White House Modifies Restrictions on Federal Advisory Committee Service by Lobbyists
On August 13, 2014, the Office of Management and Budget (OMB) of the Executive Office of the President issued guidance modifying the Obama Administration's previously imposed total ban on service by federally registered lobbyists on any federal advisory body. Under OMB's “Revised Guidance on Appointment of Lobbyists to Federal Advisory Committees, Boards, and Commissions,” 79 FR 47482, lobbyists registered under the federal Lobbying Disclosure Act may now be appointed, or re-appointed, to such advisory entities in a “representative capacity,” although the Administration's ban on service by lobbyists on federal advisory bodies in an “individual capacity” remains in place.
OMB's most recent guidance on lobbyist service on federal advisory entities revises that office's “final guidance” on this subject—issued October 5, 2011—which, in turn, implemented President Obama's June 18, 2010, Memorandum (Lobbyists on Agency Boards and Commissions) directing executive branch agencies and departments not to appoint or re-appoint federally registered lobbyists to any federal advisory body in any capacity, whether “individual” or “representative.” As used in OMB's “Revised Guidance,” “individual capacity” “refers to individuals who are appointed to committees to exercise their own individual best judgment on behalf of the government.” An example of a person serving on a federal advisory body in an “individual capacity” would be someone designated as, and meeting the qualifications of, a Special Government Employee. A person serves on an advisory body in a “representative capacity” when, as OMB states in its “Revised Guidance,” “they are appointed for the express purpose of providing a committee with the views of a nongovernmental entity, a recognizable group of persons or nongovernmental entities (an industry sector, labor unions, or environmental groups, etc.), or state or local government.” Service on federal advisory bodies by lobbyists in this latter, “representative,” capacity is now permitted.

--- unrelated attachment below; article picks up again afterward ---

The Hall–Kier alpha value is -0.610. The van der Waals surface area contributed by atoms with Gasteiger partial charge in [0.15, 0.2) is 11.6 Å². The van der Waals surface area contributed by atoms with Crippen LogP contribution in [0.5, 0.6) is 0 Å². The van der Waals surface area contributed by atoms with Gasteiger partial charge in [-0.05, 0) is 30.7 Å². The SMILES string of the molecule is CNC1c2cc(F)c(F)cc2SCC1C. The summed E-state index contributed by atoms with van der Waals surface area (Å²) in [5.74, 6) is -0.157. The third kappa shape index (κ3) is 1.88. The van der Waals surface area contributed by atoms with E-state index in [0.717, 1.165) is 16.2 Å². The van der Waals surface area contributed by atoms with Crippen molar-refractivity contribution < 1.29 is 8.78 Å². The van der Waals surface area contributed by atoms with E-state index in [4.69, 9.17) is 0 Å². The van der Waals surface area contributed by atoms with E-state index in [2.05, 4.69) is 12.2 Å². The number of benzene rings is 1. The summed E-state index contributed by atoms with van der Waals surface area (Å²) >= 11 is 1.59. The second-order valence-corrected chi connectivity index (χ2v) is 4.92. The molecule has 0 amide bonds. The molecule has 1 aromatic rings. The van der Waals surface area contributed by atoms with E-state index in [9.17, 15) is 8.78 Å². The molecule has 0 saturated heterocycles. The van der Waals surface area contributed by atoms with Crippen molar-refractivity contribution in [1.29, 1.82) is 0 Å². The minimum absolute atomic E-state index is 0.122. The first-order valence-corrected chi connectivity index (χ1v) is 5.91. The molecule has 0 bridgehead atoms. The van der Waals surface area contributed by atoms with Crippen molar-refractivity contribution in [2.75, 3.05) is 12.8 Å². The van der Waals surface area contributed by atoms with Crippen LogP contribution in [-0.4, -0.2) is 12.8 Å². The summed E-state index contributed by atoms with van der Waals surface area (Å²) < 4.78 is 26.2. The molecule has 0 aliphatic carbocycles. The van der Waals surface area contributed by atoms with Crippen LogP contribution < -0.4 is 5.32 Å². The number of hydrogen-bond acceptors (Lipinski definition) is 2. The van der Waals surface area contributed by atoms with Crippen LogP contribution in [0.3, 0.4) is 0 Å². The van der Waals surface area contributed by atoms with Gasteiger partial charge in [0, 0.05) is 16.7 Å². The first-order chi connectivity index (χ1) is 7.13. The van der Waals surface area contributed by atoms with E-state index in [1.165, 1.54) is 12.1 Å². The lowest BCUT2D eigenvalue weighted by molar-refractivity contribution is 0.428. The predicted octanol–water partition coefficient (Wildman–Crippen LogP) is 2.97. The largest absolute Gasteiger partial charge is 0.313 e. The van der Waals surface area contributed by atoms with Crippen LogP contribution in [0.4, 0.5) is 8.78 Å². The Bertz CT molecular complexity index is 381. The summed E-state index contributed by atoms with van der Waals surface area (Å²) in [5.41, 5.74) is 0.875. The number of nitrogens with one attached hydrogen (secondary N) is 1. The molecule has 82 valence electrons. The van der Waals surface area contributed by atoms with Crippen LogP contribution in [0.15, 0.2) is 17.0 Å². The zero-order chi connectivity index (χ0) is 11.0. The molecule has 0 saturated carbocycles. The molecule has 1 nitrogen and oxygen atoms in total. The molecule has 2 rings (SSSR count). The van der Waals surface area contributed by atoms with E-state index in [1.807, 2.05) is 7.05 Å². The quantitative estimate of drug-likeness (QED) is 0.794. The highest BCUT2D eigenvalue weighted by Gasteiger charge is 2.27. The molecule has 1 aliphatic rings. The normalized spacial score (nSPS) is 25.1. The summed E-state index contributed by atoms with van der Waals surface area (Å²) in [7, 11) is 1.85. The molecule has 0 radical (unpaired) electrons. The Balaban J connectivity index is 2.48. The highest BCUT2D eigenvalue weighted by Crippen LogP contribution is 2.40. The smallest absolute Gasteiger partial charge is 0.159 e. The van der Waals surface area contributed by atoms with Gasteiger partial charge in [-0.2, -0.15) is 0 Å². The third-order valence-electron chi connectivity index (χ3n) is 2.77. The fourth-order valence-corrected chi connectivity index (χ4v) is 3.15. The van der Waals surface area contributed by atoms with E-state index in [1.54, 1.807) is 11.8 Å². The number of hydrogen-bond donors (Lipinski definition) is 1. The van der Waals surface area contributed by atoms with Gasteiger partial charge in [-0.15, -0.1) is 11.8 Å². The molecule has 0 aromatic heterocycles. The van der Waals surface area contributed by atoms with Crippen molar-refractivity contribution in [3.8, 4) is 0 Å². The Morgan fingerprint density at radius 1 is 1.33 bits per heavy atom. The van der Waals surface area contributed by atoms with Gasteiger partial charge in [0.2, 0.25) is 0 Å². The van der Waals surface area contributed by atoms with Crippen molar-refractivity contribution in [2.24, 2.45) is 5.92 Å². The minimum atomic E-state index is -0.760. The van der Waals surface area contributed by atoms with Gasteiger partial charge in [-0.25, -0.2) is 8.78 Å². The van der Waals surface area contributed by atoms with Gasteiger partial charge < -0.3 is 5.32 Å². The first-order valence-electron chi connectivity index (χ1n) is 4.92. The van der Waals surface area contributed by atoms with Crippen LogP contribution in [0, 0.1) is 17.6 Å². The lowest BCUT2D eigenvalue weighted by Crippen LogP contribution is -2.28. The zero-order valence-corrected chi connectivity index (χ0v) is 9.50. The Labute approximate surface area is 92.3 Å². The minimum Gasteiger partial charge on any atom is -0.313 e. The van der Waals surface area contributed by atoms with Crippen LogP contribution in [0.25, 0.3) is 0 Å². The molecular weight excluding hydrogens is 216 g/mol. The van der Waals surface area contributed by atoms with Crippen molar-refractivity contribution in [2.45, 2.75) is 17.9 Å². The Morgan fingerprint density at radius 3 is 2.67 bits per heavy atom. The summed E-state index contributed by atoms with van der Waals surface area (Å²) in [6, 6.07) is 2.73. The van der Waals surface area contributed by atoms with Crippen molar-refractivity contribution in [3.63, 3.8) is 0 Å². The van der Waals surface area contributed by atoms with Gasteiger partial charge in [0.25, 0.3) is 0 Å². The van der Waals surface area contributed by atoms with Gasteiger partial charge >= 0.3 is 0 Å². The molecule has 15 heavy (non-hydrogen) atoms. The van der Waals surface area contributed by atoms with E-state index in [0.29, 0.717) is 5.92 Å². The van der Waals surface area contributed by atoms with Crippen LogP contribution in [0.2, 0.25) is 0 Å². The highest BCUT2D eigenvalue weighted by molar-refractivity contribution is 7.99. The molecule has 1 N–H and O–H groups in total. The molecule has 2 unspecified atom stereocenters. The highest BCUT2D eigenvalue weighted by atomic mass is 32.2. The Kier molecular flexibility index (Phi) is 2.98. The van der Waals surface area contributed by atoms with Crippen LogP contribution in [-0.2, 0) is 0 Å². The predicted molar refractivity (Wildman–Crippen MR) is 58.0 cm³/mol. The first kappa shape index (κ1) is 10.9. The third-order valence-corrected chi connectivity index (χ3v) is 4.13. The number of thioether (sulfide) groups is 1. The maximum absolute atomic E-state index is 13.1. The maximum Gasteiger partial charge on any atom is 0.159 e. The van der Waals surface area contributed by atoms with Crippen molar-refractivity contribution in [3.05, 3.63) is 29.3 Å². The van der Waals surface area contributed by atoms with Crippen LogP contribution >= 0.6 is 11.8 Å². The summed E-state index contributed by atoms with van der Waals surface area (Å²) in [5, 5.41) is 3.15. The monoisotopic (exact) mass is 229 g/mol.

In connection with OMB's most recent guidance regarding lobbyist service on federal advisory bodies, two general points should be noted about the scope of the remaining ban on lobbyist service in an “individual capacity.” First, as stated by OMB in its “Revised Guidance,” the policy established by the President's original June 18, 2010, Memorandum, and implemented by OMB's subsequent guidance, “applies only to individuals who are federally registered lobbyists and does not apply to individuals employed by organizations that lobby but are not [themselves] so registered.” Second, as also stated in OMB's “Revised Guidance,” as with the original ban, the modified restriction “applies to any committee, board, commission, council, delegation [including delegations to international bodies], conference, panel, task force, or other similar group (or subgroup) created by the President, the Congress, or an Executive Branch department or agency . . . regardless of whether it is subject to the Federal Advisory Committee Act . . . .”
The White House's modification of the total ban on lobbyist service on federal advisory boards comes after—and apparently accedes to the logic of—a January 2014 decision by the U.S. Court of Appeals for the D.C Circuit ruling in favor of six lobbyists who had challenged the total ban on the grounds, in part, that it limited their exercise of their First Amendment rights to petition the government in order to qualify for a government benefit, that is, service on the Industry Trade Advisory Committee's (ITACs) established by the Department of Commerce and the Office of the U.S. Trade Representative. Tellingly, in remanding the lobbyists' lawsuit to the district court, the Court of Appeals had advised the lower court to “ask the parties to focus on the justification for distinguishing, as the lobbyist ban does, between corporate employees (who may represent their employers on ITACs) and the registered lobbyists those same corporations retain (who may not).”